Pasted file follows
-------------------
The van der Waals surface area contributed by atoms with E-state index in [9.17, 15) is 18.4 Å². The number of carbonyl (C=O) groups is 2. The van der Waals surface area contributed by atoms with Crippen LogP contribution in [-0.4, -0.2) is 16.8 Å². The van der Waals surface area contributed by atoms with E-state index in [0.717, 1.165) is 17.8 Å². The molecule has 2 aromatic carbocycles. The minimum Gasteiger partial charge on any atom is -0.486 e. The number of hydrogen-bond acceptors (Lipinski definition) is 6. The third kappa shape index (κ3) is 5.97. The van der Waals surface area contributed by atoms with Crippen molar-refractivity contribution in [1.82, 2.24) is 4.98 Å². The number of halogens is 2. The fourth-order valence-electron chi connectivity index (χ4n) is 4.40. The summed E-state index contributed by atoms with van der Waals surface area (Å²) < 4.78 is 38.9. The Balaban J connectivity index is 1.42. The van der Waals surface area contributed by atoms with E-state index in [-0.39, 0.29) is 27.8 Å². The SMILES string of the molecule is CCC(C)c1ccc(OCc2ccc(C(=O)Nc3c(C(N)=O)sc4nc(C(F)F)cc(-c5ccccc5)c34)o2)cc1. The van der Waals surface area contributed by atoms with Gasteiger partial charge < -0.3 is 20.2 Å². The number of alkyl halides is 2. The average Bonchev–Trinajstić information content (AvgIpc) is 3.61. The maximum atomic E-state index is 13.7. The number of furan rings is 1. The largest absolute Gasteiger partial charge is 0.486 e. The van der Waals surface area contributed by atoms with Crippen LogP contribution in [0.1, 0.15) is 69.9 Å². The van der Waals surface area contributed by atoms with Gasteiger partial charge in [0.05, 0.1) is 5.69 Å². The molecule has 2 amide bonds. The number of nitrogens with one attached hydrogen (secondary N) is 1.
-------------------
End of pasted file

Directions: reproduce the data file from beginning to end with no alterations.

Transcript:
The van der Waals surface area contributed by atoms with E-state index in [9.17, 15) is 18.4 Å². The number of carbonyl (C=O) groups is 2. The van der Waals surface area contributed by atoms with Crippen LogP contribution in [-0.4, -0.2) is 16.8 Å². The van der Waals surface area contributed by atoms with E-state index in [0.717, 1.165) is 17.8 Å². The molecule has 2 aromatic carbocycles. The minimum Gasteiger partial charge on any atom is -0.486 e. The number of hydrogen-bond acceptors (Lipinski definition) is 6. The third kappa shape index (κ3) is 5.97. The van der Waals surface area contributed by atoms with Crippen molar-refractivity contribution in [1.82, 2.24) is 4.98 Å². The number of halogens is 2. The fourth-order valence-electron chi connectivity index (χ4n) is 4.40. The summed E-state index contributed by atoms with van der Waals surface area (Å²) < 4.78 is 38.9. The Balaban J connectivity index is 1.42. The van der Waals surface area contributed by atoms with E-state index in [-0.39, 0.29) is 27.8 Å². The SMILES string of the molecule is CCC(C)c1ccc(OCc2ccc(C(=O)Nc3c(C(N)=O)sc4nc(C(F)F)cc(-c5ccccc5)c34)o2)cc1. The van der Waals surface area contributed by atoms with Gasteiger partial charge < -0.3 is 20.2 Å². The number of alkyl halides is 2. The average Bonchev–Trinajstić information content (AvgIpc) is 3.61. The maximum atomic E-state index is 13.7. The number of furan rings is 1. The largest absolute Gasteiger partial charge is 0.486 e. The van der Waals surface area contributed by atoms with Crippen LogP contribution in [0.1, 0.15) is 69.9 Å². The van der Waals surface area contributed by atoms with Gasteiger partial charge in [0.05, 0.1) is 5.69 Å². The molecule has 2 amide bonds. The number of nitrogens with one attached hydrogen (secondary N) is 1.